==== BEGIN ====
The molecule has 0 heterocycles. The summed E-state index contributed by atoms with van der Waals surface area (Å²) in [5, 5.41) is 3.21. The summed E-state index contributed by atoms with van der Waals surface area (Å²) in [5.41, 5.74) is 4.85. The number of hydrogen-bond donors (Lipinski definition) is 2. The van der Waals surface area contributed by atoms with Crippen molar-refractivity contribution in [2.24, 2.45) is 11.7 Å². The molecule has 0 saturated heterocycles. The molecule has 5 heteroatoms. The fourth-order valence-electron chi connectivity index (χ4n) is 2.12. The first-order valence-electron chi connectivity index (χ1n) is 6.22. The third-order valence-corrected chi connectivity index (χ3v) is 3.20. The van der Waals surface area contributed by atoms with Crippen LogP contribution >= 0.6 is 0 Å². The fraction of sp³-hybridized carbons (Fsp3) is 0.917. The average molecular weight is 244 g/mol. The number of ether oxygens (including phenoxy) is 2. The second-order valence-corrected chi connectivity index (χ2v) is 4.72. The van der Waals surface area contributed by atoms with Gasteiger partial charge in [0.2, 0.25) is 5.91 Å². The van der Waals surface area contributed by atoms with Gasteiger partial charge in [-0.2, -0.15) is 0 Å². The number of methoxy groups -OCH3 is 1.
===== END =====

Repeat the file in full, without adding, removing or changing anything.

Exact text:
The molecule has 0 heterocycles. The summed E-state index contributed by atoms with van der Waals surface area (Å²) in [5, 5.41) is 3.21. The summed E-state index contributed by atoms with van der Waals surface area (Å²) in [5.41, 5.74) is 4.85. The number of hydrogen-bond donors (Lipinski definition) is 2. The van der Waals surface area contributed by atoms with Crippen molar-refractivity contribution in [2.24, 2.45) is 11.7 Å². The molecule has 0 saturated heterocycles. The molecule has 5 heteroatoms. The fourth-order valence-electron chi connectivity index (χ4n) is 2.12. The first-order valence-electron chi connectivity index (χ1n) is 6.22. The third-order valence-corrected chi connectivity index (χ3v) is 3.20. The van der Waals surface area contributed by atoms with Crippen LogP contribution >= 0.6 is 0 Å². The fraction of sp³-hybridized carbons (Fsp3) is 0.917. The average molecular weight is 244 g/mol. The number of ether oxygens (including phenoxy) is 2. The second-order valence-corrected chi connectivity index (χ2v) is 4.72. The van der Waals surface area contributed by atoms with Gasteiger partial charge in [0.2, 0.25) is 5.91 Å². The van der Waals surface area contributed by atoms with Gasteiger partial charge in [-0.2, -0.15) is 0 Å². The number of methoxy groups -OCH3 is 1.